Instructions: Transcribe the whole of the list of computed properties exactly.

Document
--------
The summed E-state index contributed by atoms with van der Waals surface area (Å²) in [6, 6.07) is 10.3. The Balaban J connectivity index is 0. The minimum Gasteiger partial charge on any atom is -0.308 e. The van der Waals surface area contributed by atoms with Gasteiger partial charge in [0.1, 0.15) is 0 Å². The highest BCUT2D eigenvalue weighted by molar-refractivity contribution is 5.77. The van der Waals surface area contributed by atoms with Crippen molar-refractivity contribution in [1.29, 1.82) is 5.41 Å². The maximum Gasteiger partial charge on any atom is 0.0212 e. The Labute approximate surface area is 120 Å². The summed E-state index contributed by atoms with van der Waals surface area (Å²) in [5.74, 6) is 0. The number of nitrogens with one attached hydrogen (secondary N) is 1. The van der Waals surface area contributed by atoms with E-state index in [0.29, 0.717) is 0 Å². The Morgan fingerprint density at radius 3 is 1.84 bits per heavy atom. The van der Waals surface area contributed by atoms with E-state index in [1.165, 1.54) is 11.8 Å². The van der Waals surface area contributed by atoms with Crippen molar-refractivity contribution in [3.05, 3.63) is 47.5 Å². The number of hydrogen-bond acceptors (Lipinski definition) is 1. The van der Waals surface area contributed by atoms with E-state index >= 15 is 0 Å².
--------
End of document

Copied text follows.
The summed E-state index contributed by atoms with van der Waals surface area (Å²) in [6, 6.07) is 10.3. The Balaban J connectivity index is 0. The minimum Gasteiger partial charge on any atom is -0.308 e. The van der Waals surface area contributed by atoms with Gasteiger partial charge in [0.1, 0.15) is 0 Å². The highest BCUT2D eigenvalue weighted by molar-refractivity contribution is 5.77. The van der Waals surface area contributed by atoms with Crippen molar-refractivity contribution in [1.29, 1.82) is 5.41 Å². The maximum Gasteiger partial charge on any atom is 0.0212 e. The Labute approximate surface area is 120 Å². The summed E-state index contributed by atoms with van der Waals surface area (Å²) in [5.74, 6) is 0. The number of nitrogens with one attached hydrogen (secondary N) is 1. The van der Waals surface area contributed by atoms with E-state index in [0.29, 0.717) is 0 Å². The Morgan fingerprint density at radius 3 is 1.84 bits per heavy atom. The van der Waals surface area contributed by atoms with E-state index in [1.165, 1.54) is 11.8 Å². The van der Waals surface area contributed by atoms with Crippen molar-refractivity contribution in [3.05, 3.63) is 47.5 Å². The number of hydrogen-bond acceptors (Lipinski definition) is 1. The van der Waals surface area contributed by atoms with E-state index >= 15 is 0 Å².